Blonde's Eye View: Twitter's bad manners
Angela Clarke learns it's bad to be too polite on the internet
My Twitter account's been suspended. Forget the FTSE 100 and the latest Russia/US tensions: I cannot access cat videos.
My life is over. My career is crumbling. I am doomed to obscurity and destitution, and never having a use for the hashtag key again.
What crime did I commit to get suspended from a social networking site that apparently turns a blind eye to those who send rape and bomb threats? I said thank you 146 times.
The combination of one of my tweets going viral, and my incessant need to thank all those who retweet me was the Twitter equivalent of whipping out a ticking rucksack on the Tube. The retribution was swift and succinct.
Once I'd screamed to the gods, rent my garments, and ticked the box promising I wouldn't make this heinous infraction again, my account was reinstated.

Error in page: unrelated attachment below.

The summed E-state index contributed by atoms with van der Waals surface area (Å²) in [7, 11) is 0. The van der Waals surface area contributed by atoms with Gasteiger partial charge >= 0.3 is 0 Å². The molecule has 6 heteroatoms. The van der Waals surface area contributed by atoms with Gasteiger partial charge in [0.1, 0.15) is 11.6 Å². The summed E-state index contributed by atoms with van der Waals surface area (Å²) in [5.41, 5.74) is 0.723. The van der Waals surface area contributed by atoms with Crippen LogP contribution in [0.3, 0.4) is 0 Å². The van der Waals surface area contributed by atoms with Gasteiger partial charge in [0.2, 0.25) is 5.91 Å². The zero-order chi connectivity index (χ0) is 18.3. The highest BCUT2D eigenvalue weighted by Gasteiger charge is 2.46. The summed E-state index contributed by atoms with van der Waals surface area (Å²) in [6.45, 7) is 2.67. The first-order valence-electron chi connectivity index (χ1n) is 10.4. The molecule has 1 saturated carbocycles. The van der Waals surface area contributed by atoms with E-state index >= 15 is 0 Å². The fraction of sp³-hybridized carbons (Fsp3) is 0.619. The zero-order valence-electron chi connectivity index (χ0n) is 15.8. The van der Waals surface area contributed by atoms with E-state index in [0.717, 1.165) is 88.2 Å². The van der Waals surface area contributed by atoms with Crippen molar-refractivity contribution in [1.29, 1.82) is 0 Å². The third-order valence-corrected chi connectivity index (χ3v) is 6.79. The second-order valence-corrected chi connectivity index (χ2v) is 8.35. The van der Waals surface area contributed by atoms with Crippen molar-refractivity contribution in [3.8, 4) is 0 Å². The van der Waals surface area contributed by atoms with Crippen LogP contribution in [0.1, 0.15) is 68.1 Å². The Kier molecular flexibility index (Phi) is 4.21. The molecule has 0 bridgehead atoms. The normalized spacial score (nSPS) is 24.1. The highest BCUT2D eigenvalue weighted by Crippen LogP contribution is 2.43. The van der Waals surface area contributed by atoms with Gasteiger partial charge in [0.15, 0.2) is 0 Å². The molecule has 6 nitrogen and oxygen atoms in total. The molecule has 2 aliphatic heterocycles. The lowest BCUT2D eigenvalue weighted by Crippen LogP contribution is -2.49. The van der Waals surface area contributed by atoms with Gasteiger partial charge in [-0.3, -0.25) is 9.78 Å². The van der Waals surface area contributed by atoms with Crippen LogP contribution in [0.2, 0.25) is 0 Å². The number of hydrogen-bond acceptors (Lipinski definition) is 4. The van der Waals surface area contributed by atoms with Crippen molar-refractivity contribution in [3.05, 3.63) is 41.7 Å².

Whatever computer wizardry detected the recurring nature of my tweets, didn't read or understand the content. It just assumed I was pushing ladyboy accounts and shut me down. For once, manners failed me.
I'm a big fan of manners. It is good to mind your Ps and Qs. If you ever feel yourself straying into self-important twittery, and snapping at shop staff, punch yourself in the face.
No matter how much money you earn, your time is not worth more than someone else's. Everyone has their own pains and priorities: respect them. Being polite gives you a warm feeling in your stomach.
It is also often advantageous: when faced with stubbornness or indifference it's amazing how much a good "nice-ing" helps. Manners make you and others happy.
Manners cost nothing. Except, evidently, Twitter accounts.
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